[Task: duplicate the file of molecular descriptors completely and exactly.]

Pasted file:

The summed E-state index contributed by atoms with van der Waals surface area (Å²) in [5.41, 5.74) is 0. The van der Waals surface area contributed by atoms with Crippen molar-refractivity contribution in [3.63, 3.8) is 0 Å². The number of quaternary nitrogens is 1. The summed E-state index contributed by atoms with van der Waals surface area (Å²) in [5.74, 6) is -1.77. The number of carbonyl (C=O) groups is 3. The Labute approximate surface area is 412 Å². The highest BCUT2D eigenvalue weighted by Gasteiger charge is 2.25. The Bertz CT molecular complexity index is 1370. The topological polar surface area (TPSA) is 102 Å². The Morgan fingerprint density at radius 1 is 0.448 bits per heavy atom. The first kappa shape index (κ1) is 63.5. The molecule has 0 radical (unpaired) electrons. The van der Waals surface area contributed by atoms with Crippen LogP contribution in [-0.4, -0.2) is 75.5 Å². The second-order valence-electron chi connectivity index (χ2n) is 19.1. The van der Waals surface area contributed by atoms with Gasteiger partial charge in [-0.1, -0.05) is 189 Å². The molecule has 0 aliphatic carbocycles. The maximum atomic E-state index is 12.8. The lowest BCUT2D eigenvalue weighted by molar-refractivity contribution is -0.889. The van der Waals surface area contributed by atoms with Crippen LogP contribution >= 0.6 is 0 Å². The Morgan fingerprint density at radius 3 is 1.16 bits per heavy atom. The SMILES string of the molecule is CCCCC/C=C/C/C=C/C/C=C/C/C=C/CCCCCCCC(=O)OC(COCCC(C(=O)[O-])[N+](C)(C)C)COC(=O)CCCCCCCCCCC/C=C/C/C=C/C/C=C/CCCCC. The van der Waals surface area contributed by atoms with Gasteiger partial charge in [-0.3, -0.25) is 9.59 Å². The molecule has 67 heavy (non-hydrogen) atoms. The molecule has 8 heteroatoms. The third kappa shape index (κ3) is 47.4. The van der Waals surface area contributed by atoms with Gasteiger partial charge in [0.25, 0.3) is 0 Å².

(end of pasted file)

The summed E-state index contributed by atoms with van der Waals surface area (Å²) in [5.41, 5.74) is 0. The van der Waals surface area contributed by atoms with Crippen molar-refractivity contribution in [3.63, 3.8) is 0 Å². The number of quaternary nitrogens is 1. The summed E-state index contributed by atoms with van der Waals surface area (Å²) in [5.74, 6) is -1.77. The number of carbonyl (C=O) groups is 3. The Labute approximate surface area is 412 Å². The highest BCUT2D eigenvalue weighted by Gasteiger charge is 2.25. The Bertz CT molecular complexity index is 1370. The topological polar surface area (TPSA) is 102 Å². The Morgan fingerprint density at radius 1 is 0.448 bits per heavy atom. The first kappa shape index (κ1) is 63.5. The molecule has 0 radical (unpaired) electrons. The van der Waals surface area contributed by atoms with Crippen LogP contribution in [-0.4, -0.2) is 75.5 Å². The second-order valence-electron chi connectivity index (χ2n) is 19.1. The van der Waals surface area contributed by atoms with Gasteiger partial charge in [-0.1, -0.05) is 189 Å². The molecule has 0 aliphatic carbocycles. The maximum atomic E-state index is 12.8. The lowest BCUT2D eigenvalue weighted by molar-refractivity contribution is -0.889. The van der Waals surface area contributed by atoms with Crippen LogP contribution >= 0.6 is 0 Å². The Morgan fingerprint density at radius 3 is 1.16 bits per heavy atom. The SMILES string of the molecule is CCCCC/C=C/C/C=C/C/C=C/C/C=C/CCCCCCCC(=O)OC(COCCC(C(=O)[O-])[N+](C)(C)C)COC(=O)CCCCCCCCCCC/C=C/C/C=C/C/C=C/CCCCC. The van der Waals surface area contributed by atoms with Gasteiger partial charge in [-0.3, -0.25) is 9.59 Å². The molecule has 67 heavy (non-hydrogen) atoms. The molecule has 8 heteroatoms. The third kappa shape index (κ3) is 47.4. The van der Waals surface area contributed by atoms with Gasteiger partial charge in [0.25, 0.3) is 0 Å².